- The Washington Times - Sunday, May 24, 2020

Amid the political quarrel over when to reopen states and who handled coronavirus best, the latest data shows that the highest per-capita death rates from COVID-19 are in Democrat-run states.

New York Gov. Andrew Cuomo won glowing reviews in the news media for his handling of the state at the epicenter of the crisis, though the reviews have started to dim.

Republican governors, however, were vilified for moving slowly to order total lockdowns or being the first to lift restrictions.

And yet, only two GOP-led states, Massachusetts and Maryland, ranked in the top 10 states with the highest per capita fatalities, according to Johns Hopkins University data compiled last week by the National Review.

The list is dominated by Democratic governors and East Coast states, and it includes major population centers such as Washington:

• New York with more than 28,000 deaths had about 146 coronavirus deaths per 100,000 residents.

• New Jersey had more than 10,500 deaths, or 119 per 100,000.

• Connecticut had more than 3,400 death, or 97 per 100,000.

• Massachusetts had more than 5,900 deaths, or 86 per 100,000.

• The District of Columbia had more than 400 deaths, or 57 per 100,000.

• Louisiana had more than 2,500 deaths, or 55 per 100,000.

• Michigan had more than 5,000 deaths, or 50.23 per 100,000.

• Rhode Island had more than 500 deaths, or 50.21 per 100,000.

• Pennsylvania had more than 4,600 deaths, or 36 per 100,000.

• Maryland rounded out the list with more than 2,100 deaths, or 35 per 100,000.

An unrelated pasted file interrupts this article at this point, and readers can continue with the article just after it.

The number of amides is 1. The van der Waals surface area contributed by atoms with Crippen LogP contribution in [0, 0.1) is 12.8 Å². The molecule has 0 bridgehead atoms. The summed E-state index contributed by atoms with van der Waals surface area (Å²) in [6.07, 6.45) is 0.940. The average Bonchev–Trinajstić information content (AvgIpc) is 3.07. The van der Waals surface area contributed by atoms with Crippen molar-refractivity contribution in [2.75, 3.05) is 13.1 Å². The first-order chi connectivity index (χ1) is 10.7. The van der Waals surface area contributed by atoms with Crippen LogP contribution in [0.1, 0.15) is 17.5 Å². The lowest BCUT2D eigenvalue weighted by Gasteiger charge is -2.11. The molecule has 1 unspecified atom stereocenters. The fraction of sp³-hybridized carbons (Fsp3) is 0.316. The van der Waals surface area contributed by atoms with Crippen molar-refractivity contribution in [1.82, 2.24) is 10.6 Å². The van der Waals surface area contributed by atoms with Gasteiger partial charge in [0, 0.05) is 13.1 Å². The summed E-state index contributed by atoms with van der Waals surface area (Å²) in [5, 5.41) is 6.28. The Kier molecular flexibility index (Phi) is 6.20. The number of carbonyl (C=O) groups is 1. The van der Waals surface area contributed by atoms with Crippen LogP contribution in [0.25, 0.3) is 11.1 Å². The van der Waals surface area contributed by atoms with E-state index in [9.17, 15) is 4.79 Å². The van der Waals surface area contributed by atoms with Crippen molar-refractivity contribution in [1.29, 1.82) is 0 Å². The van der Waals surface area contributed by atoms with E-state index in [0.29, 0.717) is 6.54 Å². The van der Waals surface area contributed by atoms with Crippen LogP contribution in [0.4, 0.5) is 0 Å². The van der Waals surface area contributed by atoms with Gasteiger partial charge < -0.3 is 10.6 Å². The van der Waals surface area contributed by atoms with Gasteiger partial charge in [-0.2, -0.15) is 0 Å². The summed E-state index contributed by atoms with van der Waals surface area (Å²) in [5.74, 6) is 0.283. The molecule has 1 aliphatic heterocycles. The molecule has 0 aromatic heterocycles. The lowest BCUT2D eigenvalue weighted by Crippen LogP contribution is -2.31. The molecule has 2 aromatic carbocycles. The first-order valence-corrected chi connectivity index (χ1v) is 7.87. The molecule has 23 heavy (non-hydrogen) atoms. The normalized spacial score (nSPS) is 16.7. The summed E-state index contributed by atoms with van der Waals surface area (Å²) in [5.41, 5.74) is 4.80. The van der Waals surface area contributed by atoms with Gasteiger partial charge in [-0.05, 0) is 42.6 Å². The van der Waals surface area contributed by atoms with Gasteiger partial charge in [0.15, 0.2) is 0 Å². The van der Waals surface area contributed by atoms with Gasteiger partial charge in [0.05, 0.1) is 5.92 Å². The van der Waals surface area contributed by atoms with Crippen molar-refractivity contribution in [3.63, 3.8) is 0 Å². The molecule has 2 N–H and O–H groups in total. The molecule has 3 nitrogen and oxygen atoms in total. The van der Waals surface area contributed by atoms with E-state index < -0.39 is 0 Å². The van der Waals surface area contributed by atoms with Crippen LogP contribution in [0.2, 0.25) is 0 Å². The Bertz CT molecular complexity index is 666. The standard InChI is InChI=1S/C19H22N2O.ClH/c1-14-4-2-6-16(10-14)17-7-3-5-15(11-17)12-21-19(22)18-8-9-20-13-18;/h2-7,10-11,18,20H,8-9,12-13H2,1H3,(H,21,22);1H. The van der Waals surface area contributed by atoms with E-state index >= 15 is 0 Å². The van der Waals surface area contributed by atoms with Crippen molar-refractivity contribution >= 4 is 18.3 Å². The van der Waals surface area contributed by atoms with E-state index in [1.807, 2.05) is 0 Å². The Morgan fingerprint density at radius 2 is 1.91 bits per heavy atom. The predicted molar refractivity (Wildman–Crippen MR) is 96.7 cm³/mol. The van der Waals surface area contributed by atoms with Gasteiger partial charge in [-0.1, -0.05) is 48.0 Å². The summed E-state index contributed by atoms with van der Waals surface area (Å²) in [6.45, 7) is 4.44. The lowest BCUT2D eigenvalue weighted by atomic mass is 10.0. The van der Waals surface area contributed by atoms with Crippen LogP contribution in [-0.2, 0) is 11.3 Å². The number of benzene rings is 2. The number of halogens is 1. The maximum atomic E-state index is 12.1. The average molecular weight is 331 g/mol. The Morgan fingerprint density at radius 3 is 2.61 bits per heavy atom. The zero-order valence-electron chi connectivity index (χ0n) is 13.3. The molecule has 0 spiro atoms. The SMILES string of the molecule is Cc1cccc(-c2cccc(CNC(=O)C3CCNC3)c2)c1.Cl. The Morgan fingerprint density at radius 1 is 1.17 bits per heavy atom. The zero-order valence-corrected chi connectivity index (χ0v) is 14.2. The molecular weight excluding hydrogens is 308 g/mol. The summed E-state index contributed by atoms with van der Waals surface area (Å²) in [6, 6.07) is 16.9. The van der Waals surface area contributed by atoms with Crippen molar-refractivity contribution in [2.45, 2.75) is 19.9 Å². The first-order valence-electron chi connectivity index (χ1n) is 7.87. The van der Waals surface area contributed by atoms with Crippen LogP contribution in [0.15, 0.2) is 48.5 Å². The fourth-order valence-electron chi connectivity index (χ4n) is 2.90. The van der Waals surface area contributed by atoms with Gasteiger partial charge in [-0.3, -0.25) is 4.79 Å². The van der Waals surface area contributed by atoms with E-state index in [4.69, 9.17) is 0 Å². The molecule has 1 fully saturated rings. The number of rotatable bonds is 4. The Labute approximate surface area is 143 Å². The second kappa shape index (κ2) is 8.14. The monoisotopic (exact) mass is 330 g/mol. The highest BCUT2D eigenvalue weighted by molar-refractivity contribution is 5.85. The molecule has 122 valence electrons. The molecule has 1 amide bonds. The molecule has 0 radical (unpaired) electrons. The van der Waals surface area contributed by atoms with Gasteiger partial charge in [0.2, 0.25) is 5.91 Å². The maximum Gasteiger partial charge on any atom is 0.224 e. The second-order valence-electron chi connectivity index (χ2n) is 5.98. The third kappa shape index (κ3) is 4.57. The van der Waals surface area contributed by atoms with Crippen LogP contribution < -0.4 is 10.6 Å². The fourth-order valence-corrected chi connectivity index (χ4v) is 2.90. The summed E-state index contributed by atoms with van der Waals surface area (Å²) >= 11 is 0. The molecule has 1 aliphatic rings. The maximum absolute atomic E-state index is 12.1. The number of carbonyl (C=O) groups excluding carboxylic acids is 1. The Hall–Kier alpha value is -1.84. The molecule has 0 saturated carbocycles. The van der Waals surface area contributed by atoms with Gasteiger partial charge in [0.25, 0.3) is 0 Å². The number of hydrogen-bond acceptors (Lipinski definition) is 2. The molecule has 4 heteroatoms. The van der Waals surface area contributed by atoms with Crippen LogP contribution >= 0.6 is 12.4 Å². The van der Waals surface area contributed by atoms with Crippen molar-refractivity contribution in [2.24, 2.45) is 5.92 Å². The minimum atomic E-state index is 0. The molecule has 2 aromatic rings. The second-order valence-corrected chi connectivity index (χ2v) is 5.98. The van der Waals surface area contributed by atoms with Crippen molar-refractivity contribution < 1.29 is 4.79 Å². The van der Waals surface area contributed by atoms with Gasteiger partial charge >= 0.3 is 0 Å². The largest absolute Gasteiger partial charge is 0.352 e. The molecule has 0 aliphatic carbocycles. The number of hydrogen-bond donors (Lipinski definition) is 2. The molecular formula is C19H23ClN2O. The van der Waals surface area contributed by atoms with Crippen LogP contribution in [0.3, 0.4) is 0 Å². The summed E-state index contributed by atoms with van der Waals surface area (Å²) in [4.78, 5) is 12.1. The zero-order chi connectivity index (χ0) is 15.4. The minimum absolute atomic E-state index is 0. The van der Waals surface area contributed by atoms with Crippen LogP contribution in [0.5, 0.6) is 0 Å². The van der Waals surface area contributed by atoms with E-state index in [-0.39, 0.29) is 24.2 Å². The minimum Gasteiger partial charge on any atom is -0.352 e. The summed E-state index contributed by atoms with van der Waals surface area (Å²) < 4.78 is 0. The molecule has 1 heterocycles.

Florida Gov. Ron DeSantis, a Republican, pushed back this week against media pundits who suggested his state, which has the second-highest elderly population in the U.S., would be the next New York because the elderly have the highest hospitalization and death rates. Mr. DeSantis weathered blistering criticism in March for not immediately shutting down beaches and businesses.

“The data is transparent,” he told reporters with Vice President Mike Pence at his side. “Florida has the absolute best data, so any insinuation otherwise is just typical partisan, narrative trying to be spun.”

Florida has recorded more than 2,100 deaths from COVID-19, or roughly 1 per 100,000 residents.

“We have a way lower death rate generally,” Mr. DeSantis said. “We succeeded and people just don’t want to recognize it because it challenges their narrative. It challenges their assumption.”

However, blue states also are the most diverse and densely populated states across the country, which could explain why they have the highest per-capita death rates.

“Florida is less dense than other parts of the country. However, there have been some concerning developments regarding county-wide outbreaks in Florida and problems with testing that warrant caution when interpreting emerging data,” said George Mason University epidemiologist Amira Albert Roess.

She said that there are many unknowns as the nation is still in the midst of the pandemic. But health care systems can be devastated by infectious disease outbreaks in densely populated areas such as New York and New Jersey.

“It’s likely that the virus became established earlier in New Jersey and New York than in Florida and other parts of the country,” Ms. Roess said.

• S.A. Miller can be reached at smiller@washingtontimes.com.

• Alex Swoyer can be reached at aswoyer@washingtontimes.com.

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